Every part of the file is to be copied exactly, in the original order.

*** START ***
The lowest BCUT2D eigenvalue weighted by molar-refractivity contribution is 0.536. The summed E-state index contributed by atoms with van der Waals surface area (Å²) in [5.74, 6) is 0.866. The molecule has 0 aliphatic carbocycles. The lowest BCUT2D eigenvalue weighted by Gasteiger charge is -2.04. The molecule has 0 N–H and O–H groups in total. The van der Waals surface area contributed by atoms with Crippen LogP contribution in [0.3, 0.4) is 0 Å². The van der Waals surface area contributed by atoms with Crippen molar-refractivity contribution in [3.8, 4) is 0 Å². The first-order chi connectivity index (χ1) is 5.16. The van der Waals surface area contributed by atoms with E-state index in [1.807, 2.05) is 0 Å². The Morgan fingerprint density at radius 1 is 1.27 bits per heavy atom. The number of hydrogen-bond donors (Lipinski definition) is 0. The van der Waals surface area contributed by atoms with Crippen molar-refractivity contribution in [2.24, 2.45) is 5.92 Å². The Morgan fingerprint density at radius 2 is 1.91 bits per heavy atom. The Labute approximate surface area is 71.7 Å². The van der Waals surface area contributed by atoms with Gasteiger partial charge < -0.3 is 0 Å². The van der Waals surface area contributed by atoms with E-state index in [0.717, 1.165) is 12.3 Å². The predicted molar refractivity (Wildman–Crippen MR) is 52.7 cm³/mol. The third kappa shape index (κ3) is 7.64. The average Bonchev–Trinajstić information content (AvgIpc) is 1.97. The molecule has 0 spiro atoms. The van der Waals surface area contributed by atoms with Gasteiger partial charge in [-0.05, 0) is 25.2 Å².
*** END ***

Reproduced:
The lowest BCUT2D eigenvalue weighted by molar-refractivity contribution is 0.536. The summed E-state index contributed by atoms with van der Waals surface area (Å²) in [5.74, 6) is 0.866. The molecule has 0 aliphatic carbocycles. The lowest BCUT2D eigenvalue weighted by Gasteiger charge is -2.04. The molecule has 0 N–H and O–H groups in total. The van der Waals surface area contributed by atoms with Crippen LogP contribution in [0.3, 0.4) is 0 Å². The van der Waals surface area contributed by atoms with Crippen molar-refractivity contribution in [3.8, 4) is 0 Å². The first-order chi connectivity index (χ1) is 5.16. The van der Waals surface area contributed by atoms with E-state index in [1.807, 2.05) is 0 Å². The Morgan fingerprint density at radius 1 is 1.27 bits per heavy atom. The number of hydrogen-bond donors (Lipinski definition) is 0. The van der Waals surface area contributed by atoms with Crippen molar-refractivity contribution in [2.24, 2.45) is 5.92 Å². The Morgan fingerprint density at radius 2 is 1.91 bits per heavy atom. The Labute approximate surface area is 71.7 Å². The van der Waals surface area contributed by atoms with Gasteiger partial charge < -0.3 is 0 Å². The van der Waals surface area contributed by atoms with E-state index in [0.717, 1.165) is 12.3 Å². The predicted molar refractivity (Wildman–Crippen MR) is 52.7 cm³/mol. The third kappa shape index (κ3) is 7.64. The average Bonchev–Trinajstić information content (AvgIpc) is 1.97. The molecule has 0 spiro atoms. The van der Waals surface area contributed by atoms with Gasteiger partial charge in [-0.05, 0) is 25.2 Å².